For example, a person decides to move out into the woods of public land, they put up a simple shelter and make their selves a home. That would be a crime because that person does not have permission from the state of Texas to setup homestead on public land. The person does not show any intent of committing a crime just need a place to sleep or call their own. They would not be charged with burglary or breaking and entering because there was no intent to commit a felony. They will probably be charged with simple trespassing.
The definition of larceny was developed to punish the taking of property in nonviolent face-to-face encounters (freedictionary.com, n.d.). Petit larceny is a misdemeanor and went from $5 to $200 but grand larceny is a felony and it is anything over $200. Larceny incases several theft offenses, larceny in some states is just theft.
The first is auto theft; it is the most costly property crime in the United States (Davenport, 2012). There are generally two kinds of car thieves, one that steals cars for a conveyance and ones that steal them for profit. In all of these situations the prosecution has to prove that the defendant took the car, did not own the car, and intended to permanently deprive the owner of the use of the car (Davenport, 2012).
Second is Embezzlement and it is the fraudulent conversion of another’s property by a person who is in a position of trust, such as an agent or employee. This happens when someone has legal possession of property of another uses, converts or retains that property for his own use or the use of someone other than the owner (Davenport, 2012).. It differs from other forms of theft because it does not require proof that the perpetrator took and carried away property of another. That’s because the embezzler already lawfully possesses the property, albeit on behalf of the other (Davenport, 2012). A perfect example of embezzlement is the case Bernie Madoff; he convinced rich clients to give large amounts of money to invest in a false venture and never paid them back.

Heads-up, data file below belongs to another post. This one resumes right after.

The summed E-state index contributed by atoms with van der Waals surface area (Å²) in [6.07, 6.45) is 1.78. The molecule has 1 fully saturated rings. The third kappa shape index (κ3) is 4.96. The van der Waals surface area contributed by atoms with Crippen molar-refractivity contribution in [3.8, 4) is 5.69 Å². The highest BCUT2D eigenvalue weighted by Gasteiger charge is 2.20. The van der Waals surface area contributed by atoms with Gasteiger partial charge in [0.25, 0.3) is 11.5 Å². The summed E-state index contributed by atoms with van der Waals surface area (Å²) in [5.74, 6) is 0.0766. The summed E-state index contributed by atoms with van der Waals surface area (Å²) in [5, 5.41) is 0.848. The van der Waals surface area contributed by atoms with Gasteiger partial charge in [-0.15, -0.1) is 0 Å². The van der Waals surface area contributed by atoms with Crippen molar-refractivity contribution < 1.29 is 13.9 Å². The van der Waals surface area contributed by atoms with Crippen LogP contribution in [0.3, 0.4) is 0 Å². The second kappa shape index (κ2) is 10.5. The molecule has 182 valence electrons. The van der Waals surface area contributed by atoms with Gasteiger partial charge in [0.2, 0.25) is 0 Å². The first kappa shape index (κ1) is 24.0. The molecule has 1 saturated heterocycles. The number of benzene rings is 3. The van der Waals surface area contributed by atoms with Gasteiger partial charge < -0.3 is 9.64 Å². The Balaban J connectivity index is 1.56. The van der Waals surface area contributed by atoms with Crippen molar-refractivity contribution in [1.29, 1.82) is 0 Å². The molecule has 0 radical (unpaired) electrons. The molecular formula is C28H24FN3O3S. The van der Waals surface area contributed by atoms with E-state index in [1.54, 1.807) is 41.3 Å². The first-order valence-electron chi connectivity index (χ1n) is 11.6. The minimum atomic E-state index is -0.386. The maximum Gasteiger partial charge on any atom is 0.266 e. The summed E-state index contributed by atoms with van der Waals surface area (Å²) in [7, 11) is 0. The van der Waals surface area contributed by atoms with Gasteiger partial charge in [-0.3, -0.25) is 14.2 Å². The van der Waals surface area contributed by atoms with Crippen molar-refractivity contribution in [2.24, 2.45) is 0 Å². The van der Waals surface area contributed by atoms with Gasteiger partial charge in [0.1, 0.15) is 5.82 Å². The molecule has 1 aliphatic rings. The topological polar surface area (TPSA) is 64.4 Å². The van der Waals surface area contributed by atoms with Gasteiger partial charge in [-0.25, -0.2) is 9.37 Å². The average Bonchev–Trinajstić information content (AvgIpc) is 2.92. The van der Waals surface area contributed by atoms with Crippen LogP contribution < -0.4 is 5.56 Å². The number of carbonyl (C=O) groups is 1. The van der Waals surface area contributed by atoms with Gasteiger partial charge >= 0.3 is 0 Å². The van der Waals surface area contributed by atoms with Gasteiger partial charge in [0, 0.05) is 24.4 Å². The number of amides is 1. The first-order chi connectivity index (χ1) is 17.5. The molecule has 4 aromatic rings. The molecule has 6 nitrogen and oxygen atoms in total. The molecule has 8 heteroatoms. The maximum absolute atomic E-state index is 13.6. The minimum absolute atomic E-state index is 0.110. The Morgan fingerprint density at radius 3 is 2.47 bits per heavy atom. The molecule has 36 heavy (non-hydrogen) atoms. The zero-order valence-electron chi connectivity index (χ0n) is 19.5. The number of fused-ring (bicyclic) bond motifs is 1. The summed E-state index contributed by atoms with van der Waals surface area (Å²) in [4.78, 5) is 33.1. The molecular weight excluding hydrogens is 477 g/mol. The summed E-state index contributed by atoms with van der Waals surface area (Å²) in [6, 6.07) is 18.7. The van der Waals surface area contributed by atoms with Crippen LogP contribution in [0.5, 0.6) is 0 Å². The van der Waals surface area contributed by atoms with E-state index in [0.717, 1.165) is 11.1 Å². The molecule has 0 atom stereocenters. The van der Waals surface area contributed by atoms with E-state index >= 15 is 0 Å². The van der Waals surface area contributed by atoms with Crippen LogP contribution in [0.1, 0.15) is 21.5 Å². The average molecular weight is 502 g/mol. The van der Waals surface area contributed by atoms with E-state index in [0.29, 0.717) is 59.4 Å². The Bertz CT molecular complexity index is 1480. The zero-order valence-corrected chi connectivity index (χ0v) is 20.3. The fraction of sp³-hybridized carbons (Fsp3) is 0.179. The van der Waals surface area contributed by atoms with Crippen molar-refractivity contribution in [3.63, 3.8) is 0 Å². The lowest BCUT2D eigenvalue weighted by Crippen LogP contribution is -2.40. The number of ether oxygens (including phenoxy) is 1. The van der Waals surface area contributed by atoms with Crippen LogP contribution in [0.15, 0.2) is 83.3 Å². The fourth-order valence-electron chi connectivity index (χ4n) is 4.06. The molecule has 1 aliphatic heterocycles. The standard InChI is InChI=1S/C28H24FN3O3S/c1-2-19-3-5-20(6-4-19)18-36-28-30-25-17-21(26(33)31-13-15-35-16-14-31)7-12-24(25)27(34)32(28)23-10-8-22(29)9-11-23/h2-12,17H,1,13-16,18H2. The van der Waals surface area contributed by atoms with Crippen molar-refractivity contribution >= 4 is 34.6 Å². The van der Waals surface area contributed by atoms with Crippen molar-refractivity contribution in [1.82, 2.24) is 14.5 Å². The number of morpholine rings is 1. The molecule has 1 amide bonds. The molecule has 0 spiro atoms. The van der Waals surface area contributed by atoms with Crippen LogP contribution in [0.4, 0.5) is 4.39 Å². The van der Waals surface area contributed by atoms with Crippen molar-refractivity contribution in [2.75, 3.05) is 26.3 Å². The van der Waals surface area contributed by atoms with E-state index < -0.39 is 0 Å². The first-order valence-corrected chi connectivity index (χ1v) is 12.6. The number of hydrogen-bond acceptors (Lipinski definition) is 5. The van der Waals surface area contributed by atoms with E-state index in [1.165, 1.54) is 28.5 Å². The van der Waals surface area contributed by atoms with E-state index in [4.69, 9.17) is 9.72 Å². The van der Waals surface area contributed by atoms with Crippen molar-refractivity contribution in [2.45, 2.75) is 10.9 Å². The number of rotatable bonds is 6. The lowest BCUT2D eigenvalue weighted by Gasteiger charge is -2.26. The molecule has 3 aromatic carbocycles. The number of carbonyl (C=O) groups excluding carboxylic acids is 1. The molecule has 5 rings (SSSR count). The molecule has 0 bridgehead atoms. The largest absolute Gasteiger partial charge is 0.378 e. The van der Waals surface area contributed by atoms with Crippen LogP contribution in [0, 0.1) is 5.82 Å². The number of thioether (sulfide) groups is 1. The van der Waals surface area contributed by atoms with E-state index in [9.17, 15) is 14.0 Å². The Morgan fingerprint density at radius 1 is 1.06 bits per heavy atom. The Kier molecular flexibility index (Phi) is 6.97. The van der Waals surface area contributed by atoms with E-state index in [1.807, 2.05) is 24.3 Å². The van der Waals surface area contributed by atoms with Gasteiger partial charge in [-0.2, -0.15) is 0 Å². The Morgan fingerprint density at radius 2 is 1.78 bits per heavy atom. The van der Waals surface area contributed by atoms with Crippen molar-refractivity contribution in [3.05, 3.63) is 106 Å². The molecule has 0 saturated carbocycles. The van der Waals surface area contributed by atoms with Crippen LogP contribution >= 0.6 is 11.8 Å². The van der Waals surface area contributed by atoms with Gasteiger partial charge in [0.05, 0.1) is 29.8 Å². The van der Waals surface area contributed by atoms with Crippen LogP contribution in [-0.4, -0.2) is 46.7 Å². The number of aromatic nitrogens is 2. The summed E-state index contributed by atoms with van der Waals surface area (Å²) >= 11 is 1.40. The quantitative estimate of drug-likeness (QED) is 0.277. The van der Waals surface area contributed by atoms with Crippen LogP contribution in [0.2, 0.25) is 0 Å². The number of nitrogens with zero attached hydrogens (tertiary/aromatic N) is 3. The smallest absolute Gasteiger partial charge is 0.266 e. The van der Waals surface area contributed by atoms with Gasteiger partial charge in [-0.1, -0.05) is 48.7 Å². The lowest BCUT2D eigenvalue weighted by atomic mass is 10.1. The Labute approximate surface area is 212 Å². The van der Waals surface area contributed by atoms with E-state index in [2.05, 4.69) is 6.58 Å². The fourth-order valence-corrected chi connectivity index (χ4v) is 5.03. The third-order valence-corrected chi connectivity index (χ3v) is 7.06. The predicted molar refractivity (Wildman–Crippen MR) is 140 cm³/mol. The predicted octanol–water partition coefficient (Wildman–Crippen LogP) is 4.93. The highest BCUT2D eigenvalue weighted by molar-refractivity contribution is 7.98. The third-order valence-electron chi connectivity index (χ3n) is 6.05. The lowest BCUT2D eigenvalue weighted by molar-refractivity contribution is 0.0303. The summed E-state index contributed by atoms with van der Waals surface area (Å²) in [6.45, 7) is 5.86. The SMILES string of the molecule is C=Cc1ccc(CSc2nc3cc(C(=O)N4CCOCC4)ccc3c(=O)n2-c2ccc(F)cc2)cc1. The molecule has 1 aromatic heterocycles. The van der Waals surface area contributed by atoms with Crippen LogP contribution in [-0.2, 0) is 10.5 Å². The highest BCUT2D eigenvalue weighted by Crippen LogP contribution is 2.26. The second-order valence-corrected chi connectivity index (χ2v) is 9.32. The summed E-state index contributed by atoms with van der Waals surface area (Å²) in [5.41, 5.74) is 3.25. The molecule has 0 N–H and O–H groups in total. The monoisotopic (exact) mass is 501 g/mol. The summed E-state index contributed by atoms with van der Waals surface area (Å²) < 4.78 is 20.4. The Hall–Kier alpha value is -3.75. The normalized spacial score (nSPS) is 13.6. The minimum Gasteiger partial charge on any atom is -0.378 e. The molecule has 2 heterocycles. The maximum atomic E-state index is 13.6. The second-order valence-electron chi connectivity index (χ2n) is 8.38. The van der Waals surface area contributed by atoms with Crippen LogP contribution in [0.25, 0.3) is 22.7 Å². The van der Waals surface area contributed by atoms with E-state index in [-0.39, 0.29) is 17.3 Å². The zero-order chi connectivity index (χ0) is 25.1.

Last but not least, Extortion is the obtaining of property from another induced by wrongful use of actual or threatened force, violence, or fear, or under color of official right. (freedictionary.com, n.d.). There is a difference between extortion and robbery. Robbery is when someone walks up to a person and either uses force or show the intent of using force to take from them. Extortion is when someone approaches another and tells them I have some incriminating picture of you and if you don’t start paying me a certain amount of money I will send them to your wife, your husband, your boss etc. Extortion is common in organized crime.
They call it protection but when a small business owner is forced to pay a thug from a crime family it is extortion not protection. In order to prove charges of extortion, a prosecutor must be able to prove either that an illegal threat was made, or that goods or services were received in exchange for such a threat (Smith, 2012).
ReferencesGeorgia Caselaw. (2004). Browse Caselaw. Browse Caselaw. Retrieved June 12, 2013, from http://www.lawskills.com/case/ga/id/441/78/index.html Davenport, A. U. (2012). Basic Criminal Law: The Constitution, Procedure, and Crimes (3rd ed.). Retrieved from http://wow.coursesmart.com/9781256648710 Dictionary.law.com. (n.d.). Breaking and Entering. Legal Dictionary. Retrieved June 12, 2013, from http://dictionary.law.com/default.aspx?selected=98 Texas Penal Code Title 7-30.2
Texas Penal Code Title 7-30.5Totalcriminaldefense.com. (n.d.). Texas Penal Code. – Texas Attorney Resources. Retrieved June 12, 2013, from http://law.onecle.com/texas/penal/index.html Thefreedictionary.com. (n.d.). Embezzlement. The Free Dictionary. Retrieved June 12, 2013, from http://legal-dictionary.thefreedictionary.com/embezzlement Thefreedictionary.com. (n.d.). Extortion. The Free Dictionary. Retrieved June 12, 2013, from http://www.thefreedictionary.com/extortion